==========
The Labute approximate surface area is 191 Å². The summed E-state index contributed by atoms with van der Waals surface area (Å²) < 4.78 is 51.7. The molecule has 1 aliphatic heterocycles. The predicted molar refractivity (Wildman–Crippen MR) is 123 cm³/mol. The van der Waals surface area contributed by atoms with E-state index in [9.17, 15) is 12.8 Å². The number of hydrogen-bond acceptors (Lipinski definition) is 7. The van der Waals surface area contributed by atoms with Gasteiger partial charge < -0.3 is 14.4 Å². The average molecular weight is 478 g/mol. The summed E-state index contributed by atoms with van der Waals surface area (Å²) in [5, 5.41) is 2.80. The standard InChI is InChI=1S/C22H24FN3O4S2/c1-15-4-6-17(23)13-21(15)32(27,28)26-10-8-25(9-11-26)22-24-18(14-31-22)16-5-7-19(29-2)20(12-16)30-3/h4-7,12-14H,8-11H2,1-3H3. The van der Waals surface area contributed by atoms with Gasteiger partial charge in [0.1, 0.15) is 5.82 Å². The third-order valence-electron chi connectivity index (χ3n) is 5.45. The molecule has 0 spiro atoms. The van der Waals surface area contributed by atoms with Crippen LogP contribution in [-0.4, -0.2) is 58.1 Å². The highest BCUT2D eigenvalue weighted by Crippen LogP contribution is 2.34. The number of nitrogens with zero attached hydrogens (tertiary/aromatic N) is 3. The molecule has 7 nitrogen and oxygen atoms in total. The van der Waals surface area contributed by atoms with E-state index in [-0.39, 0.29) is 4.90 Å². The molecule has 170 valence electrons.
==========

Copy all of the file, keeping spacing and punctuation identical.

The Labute approximate surface area is 191 Å². The summed E-state index contributed by atoms with van der Waals surface area (Å²) < 4.78 is 51.7. The molecule has 1 aliphatic heterocycles. The predicted molar refractivity (Wildman–Crippen MR) is 123 cm³/mol. The van der Waals surface area contributed by atoms with E-state index in [9.17, 15) is 12.8 Å². The number of hydrogen-bond acceptors (Lipinski definition) is 7. The van der Waals surface area contributed by atoms with Gasteiger partial charge < -0.3 is 14.4 Å². The average molecular weight is 478 g/mol. The summed E-state index contributed by atoms with van der Waals surface area (Å²) in [5, 5.41) is 2.80. The standard InChI is InChI=1S/C22H24FN3O4S2/c1-15-4-6-17(23)13-21(15)32(27,28)26-10-8-25(9-11-26)22-24-18(14-31-22)16-5-7-19(29-2)20(12-16)30-3/h4-7,12-14H,8-11H2,1-3H3. The van der Waals surface area contributed by atoms with Gasteiger partial charge in [0.1, 0.15) is 5.82 Å². The third-order valence-electron chi connectivity index (χ3n) is 5.45. The molecule has 0 spiro atoms. The van der Waals surface area contributed by atoms with Crippen LogP contribution in [-0.4, -0.2) is 58.1 Å². The highest BCUT2D eigenvalue weighted by Crippen LogP contribution is 2.34. The number of nitrogens with zero attached hydrogens (tertiary/aromatic N) is 3. The molecule has 7 nitrogen and oxygen atoms in total. The van der Waals surface area contributed by atoms with E-state index in [-0.39, 0.29) is 4.90 Å². The molecule has 170 valence electrons.